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Lakehead University to divest from fossil fuels

Lakehead becomes sixth university in Canada to commit to divestment, dumping all fossil fuel investments by 2023
Lakehead is the sixth university in Canada to commit to some form of fossil fuel divestment.

THUNDER BAY – Lakehead University has committed to divest from fossil fuel companies by 2023, becoming one of the first universities in Canada to do so.

Students and faculty at the school had campaigned since at least 2014 for the institution to drop its investments in oil, gas, and coal to demonstrate leadership on climate change.

The institution’s board of governors officially voted to take the step on Thursday, making Lakehead the sixth Canadian university to commit to some form of fossil fuel divestment (others include Concordia, Guelph, and UBC).

Organizers with Fossil Free Lakehead, the student group that spearheaded the divestment campaign, hoped the victory would contribute to a broader societal shift toward clean energy.

“There is a future without fossil fuels, that’s the message we’re trying to push,” said student and FFL member Shadiya Aidid. “Getting universities to see it’s not a viable industry to be involved in, that influences other schools, pension plans, banks, and other groups that have political power.”

The group had led rallies and letter-writing campaigns on campus in recent years, as well as presenting their case to university leadership on several occasions.

Board of governors chair Angela Maltese said she was “thrilled” with the decision and praised students for leading the way on the issue. However, she maintained the decision was made on its own merits, not due to pressure from the campaign.

“Certainly it was important to hear their voice, but that alone was not the reason we made the decision,” she said. “The reason we made the decision is that Lakehead aspires to be a leader when it comes to sustainability, and clearly climate change is an important part of that.”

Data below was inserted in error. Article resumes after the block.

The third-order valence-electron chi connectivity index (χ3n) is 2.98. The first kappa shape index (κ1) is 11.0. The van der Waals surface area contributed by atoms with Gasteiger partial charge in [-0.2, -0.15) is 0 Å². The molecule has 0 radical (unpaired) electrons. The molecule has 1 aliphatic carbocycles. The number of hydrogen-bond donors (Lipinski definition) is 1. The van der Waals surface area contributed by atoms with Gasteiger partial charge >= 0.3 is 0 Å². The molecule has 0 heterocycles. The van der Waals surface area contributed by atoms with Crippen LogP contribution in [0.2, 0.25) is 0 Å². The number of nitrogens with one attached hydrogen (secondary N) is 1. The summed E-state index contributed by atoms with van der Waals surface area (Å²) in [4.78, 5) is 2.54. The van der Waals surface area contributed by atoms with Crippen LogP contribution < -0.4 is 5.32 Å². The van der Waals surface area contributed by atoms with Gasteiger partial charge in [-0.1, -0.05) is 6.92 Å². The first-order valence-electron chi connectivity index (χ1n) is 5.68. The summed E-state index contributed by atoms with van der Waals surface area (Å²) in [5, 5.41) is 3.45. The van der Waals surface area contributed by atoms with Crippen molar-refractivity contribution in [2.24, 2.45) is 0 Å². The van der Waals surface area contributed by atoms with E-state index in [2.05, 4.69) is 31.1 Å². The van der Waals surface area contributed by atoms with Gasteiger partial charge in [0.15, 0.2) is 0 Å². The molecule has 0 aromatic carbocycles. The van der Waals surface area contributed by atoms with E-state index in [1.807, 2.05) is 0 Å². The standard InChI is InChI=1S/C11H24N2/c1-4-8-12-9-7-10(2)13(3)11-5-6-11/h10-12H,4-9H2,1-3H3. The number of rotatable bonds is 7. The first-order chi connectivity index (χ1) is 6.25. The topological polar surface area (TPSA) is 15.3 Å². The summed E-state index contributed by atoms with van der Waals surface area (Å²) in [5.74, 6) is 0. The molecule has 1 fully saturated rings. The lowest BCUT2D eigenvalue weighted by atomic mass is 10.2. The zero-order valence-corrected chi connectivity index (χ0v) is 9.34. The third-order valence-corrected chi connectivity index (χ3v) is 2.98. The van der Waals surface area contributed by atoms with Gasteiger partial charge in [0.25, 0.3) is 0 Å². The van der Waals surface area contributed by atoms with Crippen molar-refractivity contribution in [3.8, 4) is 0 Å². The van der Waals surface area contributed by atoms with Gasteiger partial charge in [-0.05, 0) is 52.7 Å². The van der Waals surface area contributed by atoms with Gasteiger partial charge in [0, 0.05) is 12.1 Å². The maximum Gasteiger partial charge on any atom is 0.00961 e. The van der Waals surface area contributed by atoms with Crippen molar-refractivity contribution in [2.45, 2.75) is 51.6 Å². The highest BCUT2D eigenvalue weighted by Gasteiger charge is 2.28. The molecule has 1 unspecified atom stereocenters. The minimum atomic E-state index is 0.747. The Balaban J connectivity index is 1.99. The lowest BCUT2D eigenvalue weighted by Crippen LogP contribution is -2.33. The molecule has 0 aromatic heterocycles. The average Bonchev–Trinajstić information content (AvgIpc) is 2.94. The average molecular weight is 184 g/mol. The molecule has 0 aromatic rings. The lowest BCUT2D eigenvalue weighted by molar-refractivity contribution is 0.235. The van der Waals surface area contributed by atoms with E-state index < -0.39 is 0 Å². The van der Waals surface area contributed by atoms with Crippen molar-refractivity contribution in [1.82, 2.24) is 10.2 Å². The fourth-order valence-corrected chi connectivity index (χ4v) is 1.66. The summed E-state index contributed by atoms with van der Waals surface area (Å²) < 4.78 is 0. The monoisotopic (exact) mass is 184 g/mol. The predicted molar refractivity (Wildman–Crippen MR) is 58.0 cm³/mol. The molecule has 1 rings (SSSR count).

Just over two per cent of Lakehead’s portfolio is invested in fossil fuel companies, the university said Friday. The school reported around $128 million in long-term investments and a nearly $59 million endowment in its 2019 report to the community.

Extricating its portfolio from fossil fuels won't be a simple process, Maltese said, explaining the 2023 target for full divestment set by the board.

Interest from the school’s endowment also supports student scholarships and awards, she said, underlining the importance of a careful process.

“It’s very complex, and that’s why we’re going to take our time doing it,” she said. “We have to do it in a way that’s consistent with our fiduciary and legal responsibility. So this isn’t going to happen overnight, but we’re definitely committed to it.”

According to Aidid, the university’s fossil fuel investments aren’t paying off, in any case. An analysis by Fossil Free Lakehead found the university’s fossil fuel stocks would have significantly underperformed the rest of its portfolio in recent years, she said.

While that underperformance was part of the case the group presented to university leaders, Aidid said it shouldn’t form the basis for divestment.

“It’s a strong argument, but [what happens] if fossil fuels become profitable?” she asked. “If that’s the principle that a group is divesting on, I don’t think it’s sustainable.”

“I think a stronger argument, and the one we believe in, isn’t about the money. We got involved because of the long-term effects this industry has on the world, on communities that are already feeling the brunt of climate change.”

Those concerns also go beyond the climate, she pointed out, to the fossil fuel industry’s history of funding misinformation on climate change and its social impact.

“The industry is one of the biggest perpetrators of colonial violence,” she said. “There’s a long history of companies pushing Indigenous people off their lands [and] polluting in racialized communities.”

Aidid believes the university’s decision to divest now, years after the issue was first raised, demonstrates the growing power of the climate movement, which she saw reflected in the issue’s prominence in the 2019 federal election and the global spread of Fridays for Future actions.

Students with Fossil Free Lakehead took a moment to celebrate, albeit over Zoom, after learning the news Thursday.

“I think we all really believed in our message and that we would win eventually,” said Aidid. “But [when] it happened, all of us were a bit speechless.”

Still, she said, their work isn't over. Fossil Free Lakehead will work with school leaders to understand the details of the university’s divestment plans and hold it accountable in the coming years, Aidid said, while members will continue pressing forward on other climate issues.

Ian Kaufman

About the Author: Ian Kaufman

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